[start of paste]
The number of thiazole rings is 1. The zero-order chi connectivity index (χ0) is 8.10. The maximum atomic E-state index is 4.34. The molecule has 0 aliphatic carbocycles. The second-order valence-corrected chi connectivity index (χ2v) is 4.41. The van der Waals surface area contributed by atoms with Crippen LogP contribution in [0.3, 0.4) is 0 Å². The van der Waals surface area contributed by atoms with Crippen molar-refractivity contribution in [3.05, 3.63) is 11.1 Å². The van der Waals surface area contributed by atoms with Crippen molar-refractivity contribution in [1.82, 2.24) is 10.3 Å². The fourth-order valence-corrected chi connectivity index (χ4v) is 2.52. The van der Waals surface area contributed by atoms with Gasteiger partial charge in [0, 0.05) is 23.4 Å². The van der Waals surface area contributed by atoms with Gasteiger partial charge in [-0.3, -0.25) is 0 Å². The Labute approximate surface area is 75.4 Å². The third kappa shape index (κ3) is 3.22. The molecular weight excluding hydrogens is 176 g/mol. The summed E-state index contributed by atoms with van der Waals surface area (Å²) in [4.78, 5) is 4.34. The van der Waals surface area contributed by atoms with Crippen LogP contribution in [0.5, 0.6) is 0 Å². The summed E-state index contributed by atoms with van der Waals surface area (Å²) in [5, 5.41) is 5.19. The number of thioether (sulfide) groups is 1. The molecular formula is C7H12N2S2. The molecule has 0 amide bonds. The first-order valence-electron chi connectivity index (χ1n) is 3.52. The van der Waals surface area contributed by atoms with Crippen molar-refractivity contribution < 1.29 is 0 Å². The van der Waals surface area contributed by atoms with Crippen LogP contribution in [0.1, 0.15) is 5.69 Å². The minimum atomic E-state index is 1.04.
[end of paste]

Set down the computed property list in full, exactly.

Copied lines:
The number of thiazole rings is 1. The zero-order chi connectivity index (χ0) is 8.10. The maximum atomic E-state index is 4.34. The molecule has 0 aliphatic carbocycles. The second-order valence-corrected chi connectivity index (χ2v) is 4.41. The van der Waals surface area contributed by atoms with Crippen LogP contribution in [0.3, 0.4) is 0 Å². The van der Waals surface area contributed by atoms with Crippen molar-refractivity contribution in [3.05, 3.63) is 11.1 Å². The van der Waals surface area contributed by atoms with Crippen molar-refractivity contribution in [1.82, 2.24) is 10.3 Å². The fourth-order valence-corrected chi connectivity index (χ4v) is 2.52. The van der Waals surface area contributed by atoms with Gasteiger partial charge in [0, 0.05) is 23.4 Å². The van der Waals surface area contributed by atoms with Gasteiger partial charge in [-0.3, -0.25) is 0 Å². The Labute approximate surface area is 75.4 Å². The third kappa shape index (κ3) is 3.22. The molecular weight excluding hydrogens is 176 g/mol. The summed E-state index contributed by atoms with van der Waals surface area (Å²) in [4.78, 5) is 4.34. The van der Waals surface area contributed by atoms with Crippen LogP contribution in [0.5, 0.6) is 0 Å². The summed E-state index contributed by atoms with van der Waals surface area (Å²) in [5, 5.41) is 5.19. The number of thioether (sulfide) groups is 1. The molecular formula is C7H12N2S2. The molecule has 0 amide bonds. The first-order valence-electron chi connectivity index (χ1n) is 3.52. The van der Waals surface area contributed by atoms with Crippen molar-refractivity contribution < 1.29 is 0 Å². The van der Waals surface area contributed by atoms with Crippen LogP contribution in [0.1, 0.15) is 5.69 Å². The minimum atomic E-state index is 1.04.